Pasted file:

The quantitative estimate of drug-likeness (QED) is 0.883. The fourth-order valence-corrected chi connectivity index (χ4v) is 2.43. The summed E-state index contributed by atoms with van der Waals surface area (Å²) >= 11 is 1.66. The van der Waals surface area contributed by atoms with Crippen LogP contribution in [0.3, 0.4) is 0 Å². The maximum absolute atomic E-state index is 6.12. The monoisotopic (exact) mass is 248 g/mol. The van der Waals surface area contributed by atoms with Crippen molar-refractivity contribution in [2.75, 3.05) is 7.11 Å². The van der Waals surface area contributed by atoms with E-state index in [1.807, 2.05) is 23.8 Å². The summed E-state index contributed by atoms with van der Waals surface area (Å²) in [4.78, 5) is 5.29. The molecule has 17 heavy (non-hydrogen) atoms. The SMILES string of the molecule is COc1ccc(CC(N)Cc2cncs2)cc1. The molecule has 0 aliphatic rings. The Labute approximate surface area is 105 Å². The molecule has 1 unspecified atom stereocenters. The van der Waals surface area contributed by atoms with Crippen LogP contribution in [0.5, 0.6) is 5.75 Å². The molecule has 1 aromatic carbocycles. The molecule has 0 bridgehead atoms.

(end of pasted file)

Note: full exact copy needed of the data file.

The quantitative estimate of drug-likeness (QED) is 0.883. The fourth-order valence-corrected chi connectivity index (χ4v) is 2.43. The summed E-state index contributed by atoms with van der Waals surface area (Å²) >= 11 is 1.66. The van der Waals surface area contributed by atoms with Crippen LogP contribution in [0.3, 0.4) is 0 Å². The maximum absolute atomic E-state index is 6.12. The monoisotopic (exact) mass is 248 g/mol. The van der Waals surface area contributed by atoms with Crippen molar-refractivity contribution in [2.75, 3.05) is 7.11 Å². The van der Waals surface area contributed by atoms with E-state index in [1.807, 2.05) is 23.8 Å². The summed E-state index contributed by atoms with van der Waals surface area (Å²) in [4.78, 5) is 5.29. The molecule has 17 heavy (non-hydrogen) atoms. The SMILES string of the molecule is COc1ccc(CC(N)Cc2cncs2)cc1. The molecule has 0 aliphatic rings. The Labute approximate surface area is 105 Å². The molecule has 1 unspecified atom stereocenters. The van der Waals surface area contributed by atoms with Crippen LogP contribution in [0.5, 0.6) is 5.75 Å². The molecule has 1 aromatic carbocycles. The molecule has 0 bridgehead atoms.